Robin S Ngangom
Biography of Robin S Ngangom
Robin S Ngangom is an Indian poet and translator from Manipur, North Eastern India.
Robin Singh Ngangom was born in Imphal, Manipur of North Eastern India. He is a bilingual poet who writes in English and Manipuri. He studied literature at St Edmund's College and the North Eastern Hill University Shillong, and serves as a Lecturer in the Dept. of English at NEHU. He is the Editor of New Frontiers, journal of the Northeast Writers' Forum, Guwahati, and is Nominating Editor for Manipuri for Katha Translation Awards, New Delhi.
He was conferred with Katha Award for Translation in 1999, was invited to the UK for the UK Year of Literature and Writing, 1995, and the Udaya Bharati National Award for Poetry, 1994.
His significant publications are Words and the Silence, Writers Workshop, Calcutta, 1988, An Anthology of New Indian English Poetry, Rupa & Co., New Delhi, 1993, Time's Crossroads, Disha Books, Orient Longman Ltd., Hyderabad, 1994, Khasia in Gwalia, Alun Books, Wales, 1995, A New Book of Indian Poems in English, Writers Workshop, Calcutta, 2000, Anthology of Contemporary Poetry from the Northeast, NEHU Publications, Shillong, 2003, Confronting Love: Poems, Penguin Books India Pvt Ltd, New Delhi, 2005, The Desire of Roots, Chandrabh'g!, Cuttack, 2006
His work has been featured in The Telegraph Colour Magazine, Calcutta; Debonair, Bombay; Chandrabh'g', Cuttack; Kavya Bharati, American College, Madurai; Poetry Chronicle, Bombay; Poiesis, Bombay; Indian Literature, Sahitya Akademi, New Delhi; The Brown Critique, Maharashtra; The New Welsh Review, Wales; Kunapipi, University of Aarhus, Denmark; SWAG Magazine, Swansea, Wales; New Statesman & Society, London; Planet: The Welsh Internationalist, Aberystwyth, Wales; Verse, University of Georgia, Athens, US.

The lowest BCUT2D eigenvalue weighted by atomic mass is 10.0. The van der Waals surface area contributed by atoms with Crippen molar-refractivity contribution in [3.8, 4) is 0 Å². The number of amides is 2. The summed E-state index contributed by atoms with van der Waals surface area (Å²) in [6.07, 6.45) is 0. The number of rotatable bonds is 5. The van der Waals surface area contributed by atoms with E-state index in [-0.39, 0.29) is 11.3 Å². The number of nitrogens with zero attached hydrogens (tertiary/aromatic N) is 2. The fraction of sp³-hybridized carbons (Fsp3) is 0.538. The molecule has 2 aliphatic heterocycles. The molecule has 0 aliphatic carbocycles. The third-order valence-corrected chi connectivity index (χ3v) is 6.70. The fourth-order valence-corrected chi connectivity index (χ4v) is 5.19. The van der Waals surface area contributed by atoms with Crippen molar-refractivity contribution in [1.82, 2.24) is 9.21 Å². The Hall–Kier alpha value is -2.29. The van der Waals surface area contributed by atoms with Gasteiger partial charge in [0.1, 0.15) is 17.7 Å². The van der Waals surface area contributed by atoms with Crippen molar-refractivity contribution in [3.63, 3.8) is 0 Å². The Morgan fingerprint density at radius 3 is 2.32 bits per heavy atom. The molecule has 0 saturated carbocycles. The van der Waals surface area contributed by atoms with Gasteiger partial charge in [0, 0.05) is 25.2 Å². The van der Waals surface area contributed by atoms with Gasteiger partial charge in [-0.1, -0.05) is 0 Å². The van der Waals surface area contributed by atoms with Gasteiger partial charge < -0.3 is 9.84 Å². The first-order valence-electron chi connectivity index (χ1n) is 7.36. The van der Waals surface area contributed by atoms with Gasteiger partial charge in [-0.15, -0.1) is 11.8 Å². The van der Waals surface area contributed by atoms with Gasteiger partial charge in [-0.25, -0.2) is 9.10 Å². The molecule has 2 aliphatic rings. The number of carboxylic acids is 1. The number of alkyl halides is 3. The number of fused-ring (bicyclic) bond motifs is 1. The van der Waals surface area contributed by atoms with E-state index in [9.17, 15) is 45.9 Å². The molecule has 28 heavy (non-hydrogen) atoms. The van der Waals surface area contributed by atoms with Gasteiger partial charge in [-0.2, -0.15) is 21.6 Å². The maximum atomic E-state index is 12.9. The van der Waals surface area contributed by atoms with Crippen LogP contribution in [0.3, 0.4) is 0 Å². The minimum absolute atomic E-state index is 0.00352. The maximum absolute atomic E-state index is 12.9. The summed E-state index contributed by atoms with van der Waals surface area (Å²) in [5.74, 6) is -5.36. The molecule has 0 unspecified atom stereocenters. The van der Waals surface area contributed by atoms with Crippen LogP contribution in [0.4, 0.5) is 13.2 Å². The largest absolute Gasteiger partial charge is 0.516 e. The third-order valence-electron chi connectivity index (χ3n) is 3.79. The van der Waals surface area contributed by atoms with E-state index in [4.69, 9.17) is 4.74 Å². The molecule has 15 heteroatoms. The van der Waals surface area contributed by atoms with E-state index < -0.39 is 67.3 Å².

Robin S Ngangom's Works:
The Desire of Roots ( Poetry in English ). Cuttack: Chandrabhaga, India 2006.
Time's Crossroads ( Poetry in English ). Hyderabad: Orient Longman Ltd, India 1994.
Time's Crossroads ( Poetry in English ). Kolkata: Writers Workshop, India 1998.
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Robin S Ngangom Poems
My Invented Land
My native soil was created from tiny sparks that clung to grandmother’s earthen pot which conjured savoury dishes I’ve been looking for
I remember only the detritus of schools which taught fear, where only nuns seemed to believe in the power of the written word and punishment.
The Ignominy Of Geometry
The ignominy of geometry, the inability to evade angles and parallels. Living, we have to suffer that mortification which robs the sacrifice of joy
A sleepless night, a lovelorn night, and poetry arrived silent, to console my wounded being.
Funerals And Marriages
I’ve forgotten acts of kindness or to wish people happiness if they can find it anywhere. I would, if I could, help the bereaved furtively after the mourners have eaten and left.
Hill, you and I have seen only upheaval since our birth. When I was torn from the universal womb I echoed your silent cry.
15 August 2008, Northeast India
Having lost my independence How could I celebrate it Though I've sewn flags on cockeyed schooldays? Margins are superfluous in the big centre's book
The kite transforming into smoke lacing The chinars is not a symbol. The rose has migrated from the garden of paradise. Freedom will never come
Houses (After Cavafy)
We believe we own them but In the evening of a street not a soul will be found. Only a few stars shuffling in the oily sky and Orange trees for neighbours.
A writer can survive without a car but a window with his palm feeling the breath of a street or a garden, a few weeping pens